Disclaimer: This post mentions several so-called womanly topics. Feel free not to read on should you become squeamish at allusions to things that go bump in the night.
All new mother’s experience sleep deprivation to some degree. For some it is worse than for others. Amber-Jane slept through after five months while my sister-in-law’s first child didn’t do a full twelve hour stretch until she was three. You’d expect to get used to functioning on very little sleep and that eventually, when the baby years became a distant memory, for your body rhythms to settle back into a cycle of sleep and wakefulness at times appropriate for the successful operation of society. Sadly, this turns out to be a fallacy. My sister-in-law, after raising a brood of three beyond into childhood and beyond, can no longer sleep unaided – her youngest is now seven.
On the other hand, there are those of us who have always suffered from hormonal bouts of insomnia. For me, PMS has always had more to do with grumpiness due to lying awake singing Lionel Richie’s All Night Long accompanied by the buzzing of mosquitoes and the snores of my bedfellows. Nothing I couldn’t cope with, after all, as soon as my monthly visitation was over, I’d be back in the land of zees, dreaming those all important inspirational dreams and smoothing out the wrinkles around my eyes, sleep being the greatest anti-aging treatment never marketed. That was, until three months ago.
Three months ago I went off a drug called Eglynol (a.k.a Esperide, Sulperide, Dogmatil, Modal, Bosnyl and Beelzebub), an anti-psychotic handed out willy-nilly to new mothers. The medical profession considers it pretty harmless and, with its anti-anxiety properties and strange side-effect (lactation) it’s dolled out to those with milk delivery problems or the baby blues without so much as the batting of an eyelid. I received my six month repeat prescription over the phone. I’d heard about it from a friend, she said it would chill me out and increase my milk supply. I’m a little wary of all medications and wasn’t a hundred percent reassured by my friend’s insistence that they were harmless happy pills. But, if what she said was true, it seemed like a win-win situation. So I called up my obstetrician’s office and said I wanted to speak to her about Eglynol.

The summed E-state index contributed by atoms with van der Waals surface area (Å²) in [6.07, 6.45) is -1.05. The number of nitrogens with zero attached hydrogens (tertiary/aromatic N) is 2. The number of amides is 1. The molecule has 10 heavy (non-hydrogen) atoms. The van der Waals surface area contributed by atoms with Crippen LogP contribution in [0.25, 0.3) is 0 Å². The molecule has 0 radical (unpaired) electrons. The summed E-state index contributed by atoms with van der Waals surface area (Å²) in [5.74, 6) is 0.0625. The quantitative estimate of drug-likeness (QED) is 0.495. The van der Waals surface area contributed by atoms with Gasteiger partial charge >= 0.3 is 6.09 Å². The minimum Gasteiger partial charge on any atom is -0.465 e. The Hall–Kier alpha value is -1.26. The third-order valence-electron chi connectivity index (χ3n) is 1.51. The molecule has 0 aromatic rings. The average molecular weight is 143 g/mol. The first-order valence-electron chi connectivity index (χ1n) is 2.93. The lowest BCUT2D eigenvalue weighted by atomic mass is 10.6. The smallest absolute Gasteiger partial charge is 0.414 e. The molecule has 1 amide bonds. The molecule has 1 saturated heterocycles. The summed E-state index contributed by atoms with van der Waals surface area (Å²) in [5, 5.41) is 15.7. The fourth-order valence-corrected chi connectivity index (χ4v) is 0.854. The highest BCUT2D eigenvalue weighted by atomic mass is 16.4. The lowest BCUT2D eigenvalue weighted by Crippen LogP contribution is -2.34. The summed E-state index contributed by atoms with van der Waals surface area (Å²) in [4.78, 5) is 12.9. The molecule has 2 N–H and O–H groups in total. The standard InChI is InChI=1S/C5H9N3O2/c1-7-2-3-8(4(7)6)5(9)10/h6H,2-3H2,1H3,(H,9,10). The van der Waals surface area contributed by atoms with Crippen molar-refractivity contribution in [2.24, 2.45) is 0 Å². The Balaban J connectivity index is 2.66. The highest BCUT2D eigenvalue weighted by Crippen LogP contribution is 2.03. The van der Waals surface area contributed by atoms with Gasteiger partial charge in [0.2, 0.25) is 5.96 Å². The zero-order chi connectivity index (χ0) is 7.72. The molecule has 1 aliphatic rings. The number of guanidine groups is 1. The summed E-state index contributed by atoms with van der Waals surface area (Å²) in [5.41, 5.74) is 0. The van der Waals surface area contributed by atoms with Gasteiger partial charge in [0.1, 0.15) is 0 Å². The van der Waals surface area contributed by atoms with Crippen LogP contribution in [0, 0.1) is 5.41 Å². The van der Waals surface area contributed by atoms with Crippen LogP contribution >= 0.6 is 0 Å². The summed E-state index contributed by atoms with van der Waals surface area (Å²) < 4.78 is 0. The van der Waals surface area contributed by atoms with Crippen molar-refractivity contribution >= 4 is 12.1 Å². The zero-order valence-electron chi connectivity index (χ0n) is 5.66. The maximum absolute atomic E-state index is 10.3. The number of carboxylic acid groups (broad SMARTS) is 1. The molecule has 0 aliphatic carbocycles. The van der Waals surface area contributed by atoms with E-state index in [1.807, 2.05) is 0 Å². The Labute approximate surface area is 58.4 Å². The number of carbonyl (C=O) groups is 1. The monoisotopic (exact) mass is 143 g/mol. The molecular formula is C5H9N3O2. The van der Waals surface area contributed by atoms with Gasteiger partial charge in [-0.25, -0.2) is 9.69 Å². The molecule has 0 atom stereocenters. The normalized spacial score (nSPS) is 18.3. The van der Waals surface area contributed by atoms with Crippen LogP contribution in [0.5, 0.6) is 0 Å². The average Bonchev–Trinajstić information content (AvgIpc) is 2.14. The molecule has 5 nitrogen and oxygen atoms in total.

‘Do you really want to discuss it with the doctor,’ the receptionist sighed, ‘or do you just want a prescription?’
I ended up self-medicating on Eglynol for nine months, having been told by many doctors, including my husband, that it has no major side-effects (other than the lactation) and no withdrawal symptoms. I found I didn’t need to take the full dose to have the effects, so I took two a day instead of the prescribed three. Julian thought this would be okay and so all was well in the land of milk and uhm, milk, until the dizzy spells began.
I, like many other women, often forget to take pills – how do you think so many of us slipped through the contraceptive net? On the days my happy pill slipped my mind, I’d become dizzy. Later, it didn’t matter whether I remembered to take them or not, if I turned around to quickly or stood up too fast, I would experience an unbalancing sense vertigo accompanied by a twinge of nausea. When this became the norm I decided that it was time to go off the Eglynol. The fuzziness of the early months had cleared and I was beginning to regret my rash decision to start taking an anti-depressant medication I probably hadn’t needed. I understood more about how my breasts worked, and that what I had thought was my supply drying up, was probably just my body evening out. Like I said before, hindsight is always twenty-twenty.